Sunday, April 20, 2014

Timeshare Rentals: The Biggest Lie of Them All?

South Carolina timeshare law prohibits timeshare sales people from lying to potential purchasers, or marks. However, that does not stop timeshare sales people from making fraudulent statements to marks or targets. Specifically, South Carolina timeshare law prohibits timeshare sales people from telling targets that the timeshare is an investment or that the target will somehow profit from rental income. A simple Google search will reveal more reports of these lies told by timeshare sales people in South Carolina and on Hilton Head Island that anyone reasonably has time to review.

Telling folks that their timeshare purchase will be an investment, something that will make the buyer money, is wrong. Promising folks that they will profit from their purchase through rental income is also wrong. These two lies are particularly abhorrent because, not only does the person buying the timeshare lose when they exchange their money for a timeshare (I have seen Hilton Head Island timeshares sell for $1.00 on eBay), but the person also loses out on the promised rental income from the timeshare.

The timeshare company may mislead the purchaser into believing that the timeshare company will actually rent out or sell the purchaser's timeshare on the purchaser's behalf. It makes no sense, of course. If the timeshare company could rent out someone's timeshare week for a profit above and beyond the purchase price, why would they sell them to people instead of renting out the weeks for themselves? Regardless, this lie is told, and you can find it reported time and time again about timeshare companies and sales people in South Carolina and on Hilton Head Island for over a decade.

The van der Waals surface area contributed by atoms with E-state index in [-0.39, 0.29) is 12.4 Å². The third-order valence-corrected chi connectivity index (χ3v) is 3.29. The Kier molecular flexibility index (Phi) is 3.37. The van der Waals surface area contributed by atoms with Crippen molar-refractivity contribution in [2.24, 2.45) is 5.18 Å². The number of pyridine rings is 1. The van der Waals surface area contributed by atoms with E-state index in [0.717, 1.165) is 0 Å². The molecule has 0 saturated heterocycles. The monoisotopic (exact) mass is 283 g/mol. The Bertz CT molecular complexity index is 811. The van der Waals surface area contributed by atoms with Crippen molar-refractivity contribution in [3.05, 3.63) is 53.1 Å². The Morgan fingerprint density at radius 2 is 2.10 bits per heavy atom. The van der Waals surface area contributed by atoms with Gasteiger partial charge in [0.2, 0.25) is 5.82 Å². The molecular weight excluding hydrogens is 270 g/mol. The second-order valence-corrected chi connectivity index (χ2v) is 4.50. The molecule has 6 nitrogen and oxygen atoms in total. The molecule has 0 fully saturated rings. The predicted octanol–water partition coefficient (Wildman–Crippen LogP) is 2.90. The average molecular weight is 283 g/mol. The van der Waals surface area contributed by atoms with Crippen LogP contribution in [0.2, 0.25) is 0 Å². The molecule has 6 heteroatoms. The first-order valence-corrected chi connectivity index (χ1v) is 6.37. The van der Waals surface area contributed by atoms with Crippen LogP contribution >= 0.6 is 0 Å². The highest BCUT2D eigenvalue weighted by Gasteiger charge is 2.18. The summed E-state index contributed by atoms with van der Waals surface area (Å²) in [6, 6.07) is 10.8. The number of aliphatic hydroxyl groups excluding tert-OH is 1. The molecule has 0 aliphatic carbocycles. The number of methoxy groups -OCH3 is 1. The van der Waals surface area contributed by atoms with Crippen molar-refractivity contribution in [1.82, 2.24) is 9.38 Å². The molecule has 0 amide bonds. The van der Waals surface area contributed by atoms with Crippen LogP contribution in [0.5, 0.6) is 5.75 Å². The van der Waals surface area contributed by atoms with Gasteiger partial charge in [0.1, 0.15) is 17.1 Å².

The keys to the scam include putting off the purchaser until the rescission period has expired and then telling the purchaser that he or she must contact the sales person directly in order to list the timeshare week for rental/sale. After the rescission period, the sales person simply stops answering his or her phone, returning your calls, and responding to your e-mails. When you call the office, the sales person is not available or no longer works there, of course. You may even make an appointment to see the sales person, and when you arrive, you discover that the sales person will not be attending the scheduled meeting because, well, you can make up the reason.

But the most effective key to the scam is using phantom discounts to the purchase price to con the purchaser into believing he or she is receiving some rental monies upfront and that they are being applied to the purchase price as a discount at purchase. For instance, if the purchaser is promised $2,000.00 a year in rental income for the annual timeshare week, the sales person may reduce the initial purchase price from $20,000.00 to $14,000.00, telling you that the timeshare company is going ahead and paying you the $2,000.00 rental income for the first three years as the basis for the $6,000.00 discount.

Of course, this is a lie. And what the mark does not know is that the sales person has the discretion to reduce the sales price and is simply making the reduction in price and telling you that the reduction represents the first three years' rental income. This could put you off for three years or more before you might inquire further about the rental income. Not only does that get you past the rescission period, but some statutes of limitations are three years. Are you still waiting for the check in the mail from the timeshare sales person for the rental or sale of your timeshare week?